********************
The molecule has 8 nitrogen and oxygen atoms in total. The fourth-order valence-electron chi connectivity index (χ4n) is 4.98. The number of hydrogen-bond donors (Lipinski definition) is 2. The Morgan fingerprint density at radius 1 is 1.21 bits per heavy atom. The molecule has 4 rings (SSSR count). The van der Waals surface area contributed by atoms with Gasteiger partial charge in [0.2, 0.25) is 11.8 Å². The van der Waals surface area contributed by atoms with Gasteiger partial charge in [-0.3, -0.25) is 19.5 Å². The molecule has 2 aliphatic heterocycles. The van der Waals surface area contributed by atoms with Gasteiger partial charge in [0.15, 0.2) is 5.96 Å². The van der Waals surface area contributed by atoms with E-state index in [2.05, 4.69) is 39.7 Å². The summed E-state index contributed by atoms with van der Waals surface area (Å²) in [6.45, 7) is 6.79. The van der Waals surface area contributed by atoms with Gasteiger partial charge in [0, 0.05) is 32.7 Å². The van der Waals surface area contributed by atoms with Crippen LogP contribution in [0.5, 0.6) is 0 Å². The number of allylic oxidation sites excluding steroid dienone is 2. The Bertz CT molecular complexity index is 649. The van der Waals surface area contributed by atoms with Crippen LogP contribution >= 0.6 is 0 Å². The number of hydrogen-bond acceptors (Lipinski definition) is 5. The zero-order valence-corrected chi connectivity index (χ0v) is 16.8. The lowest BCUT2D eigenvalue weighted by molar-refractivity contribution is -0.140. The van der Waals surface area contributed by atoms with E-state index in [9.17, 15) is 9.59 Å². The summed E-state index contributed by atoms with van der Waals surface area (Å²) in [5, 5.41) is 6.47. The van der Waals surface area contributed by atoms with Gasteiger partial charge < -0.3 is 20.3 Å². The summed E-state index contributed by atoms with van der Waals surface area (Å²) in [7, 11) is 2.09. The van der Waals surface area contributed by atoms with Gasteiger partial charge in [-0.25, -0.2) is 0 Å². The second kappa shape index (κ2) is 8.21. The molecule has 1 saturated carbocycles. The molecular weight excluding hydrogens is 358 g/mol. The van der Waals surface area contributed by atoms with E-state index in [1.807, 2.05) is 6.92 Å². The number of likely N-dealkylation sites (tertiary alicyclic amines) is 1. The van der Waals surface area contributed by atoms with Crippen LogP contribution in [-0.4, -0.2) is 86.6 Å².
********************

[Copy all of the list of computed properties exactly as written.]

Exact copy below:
The molecule has 8 nitrogen and oxygen atoms in total. The fourth-order valence-electron chi connectivity index (χ4n) is 4.98. The number of hydrogen-bond donors (Lipinski definition) is 2. The Morgan fingerprint density at radius 1 is 1.21 bits per heavy atom. The molecule has 4 rings (SSSR count). The van der Waals surface area contributed by atoms with Gasteiger partial charge in [0.2, 0.25) is 11.8 Å². The van der Waals surface area contributed by atoms with Gasteiger partial charge in [-0.3, -0.25) is 19.5 Å². The molecule has 2 aliphatic heterocycles. The van der Waals surface area contributed by atoms with Gasteiger partial charge in [0.15, 0.2) is 5.96 Å². The van der Waals surface area contributed by atoms with E-state index in [2.05, 4.69) is 39.7 Å². The summed E-state index contributed by atoms with van der Waals surface area (Å²) in [6.45, 7) is 6.79. The van der Waals surface area contributed by atoms with Gasteiger partial charge in [0, 0.05) is 32.7 Å². The van der Waals surface area contributed by atoms with Crippen LogP contribution in [0.5, 0.6) is 0 Å². The number of allylic oxidation sites excluding steroid dienone is 2. The Bertz CT molecular complexity index is 649. The van der Waals surface area contributed by atoms with Crippen LogP contribution >= 0.6 is 0 Å². The number of hydrogen-bond acceptors (Lipinski definition) is 5. The zero-order valence-corrected chi connectivity index (χ0v) is 16.8. The lowest BCUT2D eigenvalue weighted by molar-refractivity contribution is -0.140. The van der Waals surface area contributed by atoms with E-state index in [9.17, 15) is 9.59 Å². The summed E-state index contributed by atoms with van der Waals surface area (Å²) in [5, 5.41) is 6.47. The van der Waals surface area contributed by atoms with Gasteiger partial charge < -0.3 is 20.3 Å². The summed E-state index contributed by atoms with van der Waals surface area (Å²) in [7, 11) is 2.09. The van der Waals surface area contributed by atoms with Gasteiger partial charge in [-0.25, -0.2) is 0 Å². The second kappa shape index (κ2) is 8.21. The molecule has 1 saturated carbocycles. The molecular weight excluding hydrogens is 358 g/mol. The van der Waals surface area contributed by atoms with E-state index in [1.807, 2.05) is 6.92 Å². The number of likely N-dealkylation sites (tertiary alicyclic amines) is 1. The van der Waals surface area contributed by atoms with Crippen LogP contribution in [-0.4, -0.2) is 86.6 Å².